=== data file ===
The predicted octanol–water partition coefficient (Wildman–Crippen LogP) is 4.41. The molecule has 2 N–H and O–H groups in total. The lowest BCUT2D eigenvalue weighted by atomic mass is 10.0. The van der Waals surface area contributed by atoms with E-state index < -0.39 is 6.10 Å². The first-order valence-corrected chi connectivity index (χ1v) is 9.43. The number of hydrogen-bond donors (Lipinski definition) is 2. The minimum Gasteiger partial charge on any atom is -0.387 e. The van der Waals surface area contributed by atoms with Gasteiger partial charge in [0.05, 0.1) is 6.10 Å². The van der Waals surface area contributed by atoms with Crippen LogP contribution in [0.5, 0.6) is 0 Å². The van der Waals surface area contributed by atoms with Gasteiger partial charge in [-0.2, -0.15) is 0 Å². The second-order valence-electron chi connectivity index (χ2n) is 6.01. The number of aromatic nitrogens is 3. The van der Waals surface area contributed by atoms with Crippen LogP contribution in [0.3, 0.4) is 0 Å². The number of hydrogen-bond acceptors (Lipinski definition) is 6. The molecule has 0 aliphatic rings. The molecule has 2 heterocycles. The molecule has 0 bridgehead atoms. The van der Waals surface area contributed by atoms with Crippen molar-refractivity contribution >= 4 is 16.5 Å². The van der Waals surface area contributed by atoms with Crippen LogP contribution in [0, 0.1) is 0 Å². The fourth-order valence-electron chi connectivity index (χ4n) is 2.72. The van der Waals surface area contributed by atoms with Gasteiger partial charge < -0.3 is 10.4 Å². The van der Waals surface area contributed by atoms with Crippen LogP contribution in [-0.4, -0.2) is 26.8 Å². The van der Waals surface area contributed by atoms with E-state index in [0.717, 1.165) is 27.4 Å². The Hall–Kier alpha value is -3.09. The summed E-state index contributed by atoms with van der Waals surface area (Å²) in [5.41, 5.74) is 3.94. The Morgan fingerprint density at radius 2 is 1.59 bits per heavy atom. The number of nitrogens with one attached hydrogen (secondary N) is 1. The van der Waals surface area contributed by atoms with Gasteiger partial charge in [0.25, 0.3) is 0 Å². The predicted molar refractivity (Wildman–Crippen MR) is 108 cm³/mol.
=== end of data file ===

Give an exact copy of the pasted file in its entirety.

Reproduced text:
The predicted octanol–water partition coefficient (Wildman–Crippen LogP) is 4.41. The molecule has 2 N–H and O–H groups in total. The lowest BCUT2D eigenvalue weighted by atomic mass is 10.0. The van der Waals surface area contributed by atoms with E-state index < -0.39 is 6.10 Å². The first-order valence-corrected chi connectivity index (χ1v) is 9.43. The number of hydrogen-bond donors (Lipinski definition) is 2. The minimum Gasteiger partial charge on any atom is -0.387 e. The van der Waals surface area contributed by atoms with Gasteiger partial charge in [0.05, 0.1) is 6.10 Å². The van der Waals surface area contributed by atoms with Crippen LogP contribution in [0.5, 0.6) is 0 Å². The van der Waals surface area contributed by atoms with Gasteiger partial charge in [-0.2, -0.15) is 0 Å². The second-order valence-electron chi connectivity index (χ2n) is 6.01. The number of aromatic nitrogens is 3. The van der Waals surface area contributed by atoms with Crippen LogP contribution in [0.3, 0.4) is 0 Å². The number of hydrogen-bond acceptors (Lipinski definition) is 6. The molecule has 0 aliphatic rings. The molecule has 2 heterocycles. The molecule has 0 bridgehead atoms. The van der Waals surface area contributed by atoms with Crippen molar-refractivity contribution >= 4 is 16.5 Å². The van der Waals surface area contributed by atoms with Crippen LogP contribution in [0, 0.1) is 0 Å². The fourth-order valence-electron chi connectivity index (χ4n) is 2.72. The van der Waals surface area contributed by atoms with Gasteiger partial charge < -0.3 is 10.4 Å². The van der Waals surface area contributed by atoms with Crippen LogP contribution in [-0.4, -0.2) is 26.8 Å². The van der Waals surface area contributed by atoms with E-state index in [0.717, 1.165) is 27.4 Å². The Hall–Kier alpha value is -3.09. The summed E-state index contributed by atoms with van der Waals surface area (Å²) in [5.41, 5.74) is 3.94. The Morgan fingerprint density at radius 2 is 1.59 bits per heavy atom. The number of nitrogens with one attached hydrogen (secondary N) is 1. The van der Waals surface area contributed by atoms with Gasteiger partial charge in [0.25, 0.3) is 0 Å². The predicted molar refractivity (Wildman–Crippen MR) is 108 cm³/mol.